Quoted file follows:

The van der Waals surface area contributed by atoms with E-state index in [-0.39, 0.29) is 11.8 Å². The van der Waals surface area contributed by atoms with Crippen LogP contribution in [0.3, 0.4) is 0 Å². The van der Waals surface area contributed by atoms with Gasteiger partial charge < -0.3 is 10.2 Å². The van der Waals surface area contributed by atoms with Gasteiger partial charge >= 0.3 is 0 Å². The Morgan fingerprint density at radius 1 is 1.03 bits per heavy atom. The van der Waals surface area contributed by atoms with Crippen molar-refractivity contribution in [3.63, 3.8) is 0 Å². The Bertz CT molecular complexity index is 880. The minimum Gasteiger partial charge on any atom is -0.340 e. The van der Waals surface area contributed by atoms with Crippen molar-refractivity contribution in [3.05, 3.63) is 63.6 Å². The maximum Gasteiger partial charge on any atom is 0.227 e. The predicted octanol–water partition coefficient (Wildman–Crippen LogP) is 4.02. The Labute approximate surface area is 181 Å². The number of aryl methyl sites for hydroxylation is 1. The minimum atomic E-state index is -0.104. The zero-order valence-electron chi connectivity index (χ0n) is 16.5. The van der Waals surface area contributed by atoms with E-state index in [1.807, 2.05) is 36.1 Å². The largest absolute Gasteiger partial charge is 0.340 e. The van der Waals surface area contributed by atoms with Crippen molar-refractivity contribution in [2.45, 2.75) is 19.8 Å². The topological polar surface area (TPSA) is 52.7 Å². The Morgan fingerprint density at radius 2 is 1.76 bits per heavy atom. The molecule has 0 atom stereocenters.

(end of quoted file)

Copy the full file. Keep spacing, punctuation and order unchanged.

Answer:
The van der Waals surface area contributed by atoms with E-state index in [-0.39, 0.29) is 11.8 Å². The van der Waals surface area contributed by atoms with Crippen LogP contribution in [0.3, 0.4) is 0 Å². The van der Waals surface area contributed by atoms with Gasteiger partial charge < -0.3 is 10.2 Å². The van der Waals surface area contributed by atoms with Gasteiger partial charge >= 0.3 is 0 Å². The Morgan fingerprint density at radius 1 is 1.03 bits per heavy atom. The van der Waals surface area contributed by atoms with Crippen molar-refractivity contribution in [3.63, 3.8) is 0 Å². The Bertz CT molecular complexity index is 880. The minimum Gasteiger partial charge on any atom is -0.340 e. The van der Waals surface area contributed by atoms with Crippen molar-refractivity contribution in [3.05, 3.63) is 63.6 Å². The maximum Gasteiger partial charge on any atom is 0.227 e. The predicted octanol–water partition coefficient (Wildman–Crippen LogP) is 4.02. The Labute approximate surface area is 181 Å². The number of aryl methyl sites for hydroxylation is 1. The minimum atomic E-state index is -0.104. The zero-order valence-electron chi connectivity index (χ0n) is 16.5. The van der Waals surface area contributed by atoms with E-state index in [1.807, 2.05) is 36.1 Å². The largest absolute Gasteiger partial charge is 0.340 e. The van der Waals surface area contributed by atoms with Crippen molar-refractivity contribution in [2.45, 2.75) is 19.8 Å². The topological polar surface area (TPSA) is 52.7 Å². The Morgan fingerprint density at radius 2 is 1.76 bits per heavy atom. The molecule has 0 atom stereocenters.